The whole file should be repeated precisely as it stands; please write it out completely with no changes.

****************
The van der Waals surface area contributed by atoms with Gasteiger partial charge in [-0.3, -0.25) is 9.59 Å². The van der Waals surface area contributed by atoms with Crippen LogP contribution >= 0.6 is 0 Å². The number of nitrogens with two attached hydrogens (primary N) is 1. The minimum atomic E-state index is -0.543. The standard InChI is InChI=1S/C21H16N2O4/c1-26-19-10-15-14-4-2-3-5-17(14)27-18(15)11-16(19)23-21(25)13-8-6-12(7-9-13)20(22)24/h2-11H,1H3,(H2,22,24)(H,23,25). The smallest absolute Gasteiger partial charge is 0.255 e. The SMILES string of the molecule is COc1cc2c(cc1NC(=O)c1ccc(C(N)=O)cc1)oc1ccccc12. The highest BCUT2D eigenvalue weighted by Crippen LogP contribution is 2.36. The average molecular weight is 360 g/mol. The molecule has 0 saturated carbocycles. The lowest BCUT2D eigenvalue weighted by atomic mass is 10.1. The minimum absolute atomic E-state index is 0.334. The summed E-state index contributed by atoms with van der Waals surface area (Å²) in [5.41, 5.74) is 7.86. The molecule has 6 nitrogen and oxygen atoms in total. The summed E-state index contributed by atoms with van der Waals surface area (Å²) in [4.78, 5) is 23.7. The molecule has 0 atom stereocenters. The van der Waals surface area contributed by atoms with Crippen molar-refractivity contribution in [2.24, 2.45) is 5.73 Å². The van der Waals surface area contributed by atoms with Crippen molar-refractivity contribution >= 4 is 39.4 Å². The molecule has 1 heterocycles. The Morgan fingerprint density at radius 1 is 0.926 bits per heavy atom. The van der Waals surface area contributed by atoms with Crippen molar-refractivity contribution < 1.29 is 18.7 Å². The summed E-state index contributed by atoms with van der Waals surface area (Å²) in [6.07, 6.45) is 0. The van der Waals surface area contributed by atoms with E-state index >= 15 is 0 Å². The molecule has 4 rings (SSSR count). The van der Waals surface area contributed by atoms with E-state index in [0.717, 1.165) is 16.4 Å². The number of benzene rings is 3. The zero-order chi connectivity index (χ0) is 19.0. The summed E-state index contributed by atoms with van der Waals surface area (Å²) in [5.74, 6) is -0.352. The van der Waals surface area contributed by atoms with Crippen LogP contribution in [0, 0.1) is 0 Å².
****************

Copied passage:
The van der Waals surface area contributed by atoms with Gasteiger partial charge in [-0.3, -0.25) is 9.59 Å². The van der Waals surface area contributed by atoms with Crippen LogP contribution >= 0.6 is 0 Å². The number of nitrogens with two attached hydrogens (primary N) is 1. The minimum atomic E-state index is -0.543. The standard InChI is InChI=1S/C21H16N2O4/c1-26-19-10-15-14-4-2-3-5-17(14)27-18(15)11-16(19)23-21(25)13-8-6-12(7-9-13)20(22)24/h2-11H,1H3,(H2,22,24)(H,23,25). The smallest absolute Gasteiger partial charge is 0.255 e. The SMILES string of the molecule is COc1cc2c(cc1NC(=O)c1ccc(C(N)=O)cc1)oc1ccccc12. The highest BCUT2D eigenvalue weighted by Crippen LogP contribution is 2.36. The average molecular weight is 360 g/mol. The molecule has 0 saturated carbocycles. The lowest BCUT2D eigenvalue weighted by atomic mass is 10.1. The minimum absolute atomic E-state index is 0.334. The summed E-state index contributed by atoms with van der Waals surface area (Å²) in [5.41, 5.74) is 7.86. The molecule has 6 nitrogen and oxygen atoms in total. The summed E-state index contributed by atoms with van der Waals surface area (Å²) in [4.78, 5) is 23.7. The molecule has 0 atom stereocenters. The van der Waals surface area contributed by atoms with Crippen molar-refractivity contribution in [2.24, 2.45) is 5.73 Å². The van der Waals surface area contributed by atoms with Crippen molar-refractivity contribution >= 4 is 39.4 Å². The molecule has 1 heterocycles. The Morgan fingerprint density at radius 1 is 0.926 bits per heavy atom. The van der Waals surface area contributed by atoms with Crippen molar-refractivity contribution < 1.29 is 18.7 Å². The summed E-state index contributed by atoms with van der Waals surface area (Å²) in [6.07, 6.45) is 0. The van der Waals surface area contributed by atoms with E-state index >= 15 is 0 Å². The molecule has 4 rings (SSSR count). The van der Waals surface area contributed by atoms with E-state index in [0.717, 1.165) is 16.4 Å². The number of benzene rings is 3. The zero-order chi connectivity index (χ0) is 19.0. The summed E-state index contributed by atoms with van der Waals surface area (Å²) in [5.74, 6) is -0.352. The van der Waals surface area contributed by atoms with Crippen LogP contribution in [0, 0.1) is 0 Å².